Daily black smoke air pollution data was obtained from one centrally located background monitoring site and hourly ambient air temperature (between 7 am-11 pm) was provided by the Scottish Meteorological Office. This was used to give daytime mean temperature and mean pollution levels for the area. For each date of death, or case day, 'black smoke’ daily results for the month prior were averaged firstly across 1–30 days and then separately for 1–6, 7–12, 13–18, 19–24, and 25–30 days. These formed the exposure variables for the cases. Same day exposure (lag 0) was not included as pneumonia has a minimum 24 hr incubation period [22], and same day exposure potentially includes exposure after death. Temperature displays temporal associations with pollution levels, and has previously been shown in this population to have an approximately double linear relationship with mortality, with a knot at 11°C [25]. Hence, two continuous temperature variables were calculated as, “high” (t-11 if ≥11°C, 0 otherwise) and “low” (t-11 if ≤11°C, 0 otherwise), where t is the daytime mean temperature. Average temperature across lags 1–30 days for both “low” and “high” variables was included in all models. Including pollution and temperature exposure lags (up to 30 days prior) reduces the chances of underestimating the exposure effect [11]. Further information regarding the data source and variable manipulations can be found elsewhere [25].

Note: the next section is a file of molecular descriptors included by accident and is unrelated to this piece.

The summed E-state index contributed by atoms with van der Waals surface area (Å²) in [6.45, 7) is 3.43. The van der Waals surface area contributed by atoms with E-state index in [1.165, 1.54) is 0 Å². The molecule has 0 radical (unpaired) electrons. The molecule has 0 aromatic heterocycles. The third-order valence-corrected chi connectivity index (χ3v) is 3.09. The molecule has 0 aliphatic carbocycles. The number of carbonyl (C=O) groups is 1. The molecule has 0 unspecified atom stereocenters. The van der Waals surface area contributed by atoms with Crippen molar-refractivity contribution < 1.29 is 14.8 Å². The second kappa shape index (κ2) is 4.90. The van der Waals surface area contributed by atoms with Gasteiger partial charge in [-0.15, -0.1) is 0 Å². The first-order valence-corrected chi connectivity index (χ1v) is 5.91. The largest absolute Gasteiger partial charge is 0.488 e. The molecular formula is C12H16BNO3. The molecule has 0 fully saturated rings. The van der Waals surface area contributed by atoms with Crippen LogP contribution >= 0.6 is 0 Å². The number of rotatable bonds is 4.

The 30 days prior to the date of death from pneumonia defined the case exposure period. In case-crossover designs, reduced bias allows for a time-stratified design to select matched control periods [26]. Control days were defined as all equivalent days of the week within the same month as the case day, in order to account for any weather, seasonal, or day of the week confounding [27]. For example, if the event occurred on the second Monday of May then the control days became all other Mondays of May. The control exposure period was then 30 days prior to the control day, and temperature and pollution variables were formed from these periods. Ethical approval for the study was granted by the NHS Research Ethics Committee (Ref – 11/NW/0768) and the Privacy Advisory Committee associated with the Information Services Division Scotland once appropriate measures had been implemented to ensure any participant information was securely stored.

Statistical analysis